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We that are stronger, &c. The apostle goes on with his exhortation not to scandalize, or offend such as are weak, and not well instructed in faith. He brings the example of Christ, who pleased not himself, who submitted himself to the law of circumcision, when he was above the law, who bore with the weakness and sins of others, their reproaches, their blasphemies, which he could not but hate, but this to gain their souls. (Witham)
Receive one another, in the spirit of charity, peace, patience, as Christ also hath received you, and bore with your infirmities. (Witham) --- Mutually support each other for the glory of God: learn to practise a grand lesson of Christian morality, to bear and to forbear. (Haydock)
Christ Jesus was minister of the circumcision, who came both for the salvation of the Jews, and of the Gentiles, who preached and would have his gospel first preached to the Jews, for the truth of God to confirm the promises made to the fathers, that he, the Messias, should be sent for their salvation; but at the same time also for the salvation and conversion of the Gentiles, which he confirms by divers evident testimonies of the holy Scriptures. (Witham) --- He calls our Saviour the minister of circumcision, that is, of the Jews, because he appeared amongst them, dwelt amongst them, and himself preached amongst them. This was a privilege which the Gentiles did no enjoy, having never seen, nor heard Jesus Christ, since he confined his preaching to the strayed sheep of the house of Israel; and this, to accomplish the promises made to their fathers. (Calmet)
I have written to you, brethren, more boldly, &c. St. John Chrysostom admires with what mildness he addresses himself to them, yet puts them in mind, that he is the minister, and the apostle of the Gentiles, in which he may have reason to glory, or boast. --- Sanctifying the gospel of God, preaching it in a holy manner, that the Gentiles may be sanctified by it. (Witham) --- To be the minister of Jesus Christ among the nations, exercising in their regard the rite of sacrifice, as we read in the Greek, ierourgounta. --- For I dare not, I shall forbear to speak of any thing but my labours: I need not mention the power of miracles and wonders, which the Holy Ghost hath done by me in many places, from Jerusalem to Illyricum, in places where Christ had not been preached by others. And now having no more place, nor occasion to preach in these countries, when I begin my journey to Spain, &c. by which, it appears, he designed at least to go into Spain. (Witham)
St. Paul does not mean to say, that he never preached where the gospel had before been announced; this would not have been true, for he preached at Damascus, where there were already Christians, whom he formerly wished to take in chains to Jerusalem; and again in this epistle he announces the truths of the gospel to the Romans already converted by the preaching of St. Peter. But he means to say, that on these occasions he acts not as an apostle, whose office it is to preach to infidels; but as one that waters, confirms, comforts, as he says in the beginning of this epistle: and this he did as occasion offered, as the subsequent verses shew, where he tells us his design in calling on the Romans, in his journey to Spain. (Estius)
It is a matter of dispute, whether St. Paul ever executed this his design of visiting Spain. The proofs of the Spaniards, who consider it as certain, are by no means unanswerable. There remain no certain monuments of this journey of his. The proof taken from the words of St. Clement, who lived at Rome in the time of St. Paul, is not certain, since he only says, that St. Paul came to the very extremities of the west. It is a subject on which commentators appear pretty equally divided. (Calmet) --- There is an old tradition that St. Paul, in his journey to Spain, left three of his disciples in Gaul; Trophimus at Arles, Crescentius at Vienne, and Paul at Narbonne; but this very tradition is disputed. (Bible de Vence)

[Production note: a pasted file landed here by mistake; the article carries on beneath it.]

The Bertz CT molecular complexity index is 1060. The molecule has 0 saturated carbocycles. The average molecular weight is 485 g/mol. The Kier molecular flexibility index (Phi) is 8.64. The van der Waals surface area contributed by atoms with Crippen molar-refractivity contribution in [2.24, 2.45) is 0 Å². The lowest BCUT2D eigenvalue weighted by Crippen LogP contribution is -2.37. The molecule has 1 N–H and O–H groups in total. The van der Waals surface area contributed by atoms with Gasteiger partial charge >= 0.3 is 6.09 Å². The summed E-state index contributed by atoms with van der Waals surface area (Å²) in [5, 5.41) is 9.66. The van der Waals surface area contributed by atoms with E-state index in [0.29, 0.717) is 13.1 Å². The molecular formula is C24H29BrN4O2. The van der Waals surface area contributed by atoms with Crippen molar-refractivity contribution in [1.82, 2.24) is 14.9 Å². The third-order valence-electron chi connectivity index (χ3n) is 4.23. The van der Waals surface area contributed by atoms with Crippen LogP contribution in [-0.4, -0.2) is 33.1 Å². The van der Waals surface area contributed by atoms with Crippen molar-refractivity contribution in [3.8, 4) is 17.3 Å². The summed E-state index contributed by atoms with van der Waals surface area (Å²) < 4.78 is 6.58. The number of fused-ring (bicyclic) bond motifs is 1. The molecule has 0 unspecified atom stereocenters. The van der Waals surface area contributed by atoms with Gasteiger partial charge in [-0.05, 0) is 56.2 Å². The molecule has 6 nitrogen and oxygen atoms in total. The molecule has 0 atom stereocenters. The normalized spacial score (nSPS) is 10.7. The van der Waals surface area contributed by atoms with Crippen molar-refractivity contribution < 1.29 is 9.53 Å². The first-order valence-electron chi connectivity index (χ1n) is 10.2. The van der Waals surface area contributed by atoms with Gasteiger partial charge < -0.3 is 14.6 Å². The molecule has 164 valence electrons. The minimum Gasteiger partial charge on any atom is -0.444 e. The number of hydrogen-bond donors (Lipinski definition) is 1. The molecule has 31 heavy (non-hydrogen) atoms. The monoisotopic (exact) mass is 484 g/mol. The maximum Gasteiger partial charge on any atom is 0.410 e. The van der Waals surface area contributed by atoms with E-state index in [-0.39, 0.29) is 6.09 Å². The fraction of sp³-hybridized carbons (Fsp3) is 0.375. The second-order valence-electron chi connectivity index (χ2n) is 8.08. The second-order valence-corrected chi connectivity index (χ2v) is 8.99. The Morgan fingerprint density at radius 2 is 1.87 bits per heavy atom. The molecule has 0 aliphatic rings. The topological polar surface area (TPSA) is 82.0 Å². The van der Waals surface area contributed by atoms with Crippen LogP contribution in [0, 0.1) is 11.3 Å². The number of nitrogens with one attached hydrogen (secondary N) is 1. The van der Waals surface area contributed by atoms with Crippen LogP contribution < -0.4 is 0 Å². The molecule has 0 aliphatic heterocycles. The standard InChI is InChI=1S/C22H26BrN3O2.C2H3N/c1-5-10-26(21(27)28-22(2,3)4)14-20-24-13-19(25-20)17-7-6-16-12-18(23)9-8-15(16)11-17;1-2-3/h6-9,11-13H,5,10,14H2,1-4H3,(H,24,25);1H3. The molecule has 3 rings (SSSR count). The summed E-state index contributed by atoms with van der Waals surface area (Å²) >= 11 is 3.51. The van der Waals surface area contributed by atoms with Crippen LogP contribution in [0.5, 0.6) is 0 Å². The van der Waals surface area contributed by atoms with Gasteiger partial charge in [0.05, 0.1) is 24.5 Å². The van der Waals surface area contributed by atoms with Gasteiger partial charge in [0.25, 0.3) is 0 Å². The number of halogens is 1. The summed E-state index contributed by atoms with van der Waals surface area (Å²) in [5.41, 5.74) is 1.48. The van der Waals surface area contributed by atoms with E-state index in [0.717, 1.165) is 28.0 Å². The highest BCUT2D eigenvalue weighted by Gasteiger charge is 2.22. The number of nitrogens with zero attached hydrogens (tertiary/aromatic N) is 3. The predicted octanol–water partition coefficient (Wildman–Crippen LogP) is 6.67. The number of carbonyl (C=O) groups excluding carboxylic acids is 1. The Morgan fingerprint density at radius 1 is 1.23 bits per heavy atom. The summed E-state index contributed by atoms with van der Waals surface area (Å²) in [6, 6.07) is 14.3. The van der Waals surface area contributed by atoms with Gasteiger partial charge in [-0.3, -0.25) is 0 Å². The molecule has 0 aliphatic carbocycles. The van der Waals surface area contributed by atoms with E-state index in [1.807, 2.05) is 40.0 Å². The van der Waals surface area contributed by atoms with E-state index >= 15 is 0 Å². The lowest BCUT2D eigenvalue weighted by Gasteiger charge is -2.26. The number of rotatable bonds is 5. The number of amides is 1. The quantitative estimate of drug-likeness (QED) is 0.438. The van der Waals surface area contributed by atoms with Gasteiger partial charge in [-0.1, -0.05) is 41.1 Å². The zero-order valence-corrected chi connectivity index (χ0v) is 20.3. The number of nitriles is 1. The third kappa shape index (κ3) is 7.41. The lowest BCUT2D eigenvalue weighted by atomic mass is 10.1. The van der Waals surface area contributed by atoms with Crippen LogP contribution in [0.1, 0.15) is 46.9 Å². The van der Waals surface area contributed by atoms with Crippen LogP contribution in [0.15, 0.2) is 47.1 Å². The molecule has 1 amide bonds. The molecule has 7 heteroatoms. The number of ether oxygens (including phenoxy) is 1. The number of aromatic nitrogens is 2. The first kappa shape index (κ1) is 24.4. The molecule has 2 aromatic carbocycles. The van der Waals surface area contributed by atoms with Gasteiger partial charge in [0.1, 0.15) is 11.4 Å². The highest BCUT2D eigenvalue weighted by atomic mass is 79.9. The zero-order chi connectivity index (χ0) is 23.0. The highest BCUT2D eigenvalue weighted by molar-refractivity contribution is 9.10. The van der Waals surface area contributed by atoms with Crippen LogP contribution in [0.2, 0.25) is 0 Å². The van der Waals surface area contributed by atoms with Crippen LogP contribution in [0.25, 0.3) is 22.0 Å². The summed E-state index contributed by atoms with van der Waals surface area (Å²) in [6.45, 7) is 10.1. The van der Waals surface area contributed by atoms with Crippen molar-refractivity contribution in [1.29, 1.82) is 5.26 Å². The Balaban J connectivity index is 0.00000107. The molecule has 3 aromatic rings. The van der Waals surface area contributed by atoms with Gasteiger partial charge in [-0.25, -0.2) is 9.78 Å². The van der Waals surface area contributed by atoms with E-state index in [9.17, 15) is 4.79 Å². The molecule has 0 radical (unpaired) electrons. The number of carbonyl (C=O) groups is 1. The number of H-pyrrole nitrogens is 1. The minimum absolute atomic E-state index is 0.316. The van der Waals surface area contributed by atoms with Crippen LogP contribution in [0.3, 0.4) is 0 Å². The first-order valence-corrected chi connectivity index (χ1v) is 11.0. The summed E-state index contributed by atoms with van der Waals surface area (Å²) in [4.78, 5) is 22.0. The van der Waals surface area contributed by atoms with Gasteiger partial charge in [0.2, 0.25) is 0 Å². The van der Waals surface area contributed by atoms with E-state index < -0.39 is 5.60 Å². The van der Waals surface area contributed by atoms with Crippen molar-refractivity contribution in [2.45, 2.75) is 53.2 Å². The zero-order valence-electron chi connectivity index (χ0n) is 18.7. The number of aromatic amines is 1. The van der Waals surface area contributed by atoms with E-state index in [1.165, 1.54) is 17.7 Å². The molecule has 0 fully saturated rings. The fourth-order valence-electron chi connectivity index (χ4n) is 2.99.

But I shall go to Jerusalem, &c. By this St. Paul is thought to have written this epistle at Corinth, where he was about to set forward for Jerusalem, with the charities collected in Achaia and Macedonia, for the poor Christians in Judea. This he calls to minister to the poor saints, or to be serviceable to them. And to exhort others to the like charitable contributions, he says, (ver. 27.) they are their debtors; that the converted Gentiles are debtors to the converts, who had been Jews, as having been made partakers of the promises, particularly made to the people of the Jews, and sharers of those spiritual blessings, which Christ promised to the Jews, but were also conferred upon the Gentiles. He looks upon it, therefore, reasonable, that they relieve the Jews in their temporal wants. The apostle says, he goes to consign to them this fruit, to deliver to them their contributions. (Witham)
I know, by the Spirit of God revealing it to me, that God will give a blessing to my labours, when I come to you. That I may be delivered from the unbelievers in Judea, from the unbelieving Jews, foreseeing the persecution he should there meet with. That I may be refreshed with you, have comfort by finding peace and union among you. (Witham)
The word in the original signifies to combat with another, to teach us, that to beg the prayers of our friends will be of little assistance to us, if we do not join our prayer also, and labour, on our part, to the best of our power. (Calmet)
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Haydock, George Leo. "Commentary on Romans 15". "Haydock's Catholic Bible Commentary". https://www.studylight.org/
the Week of Christ the King / Proper 29 / Ordinary 34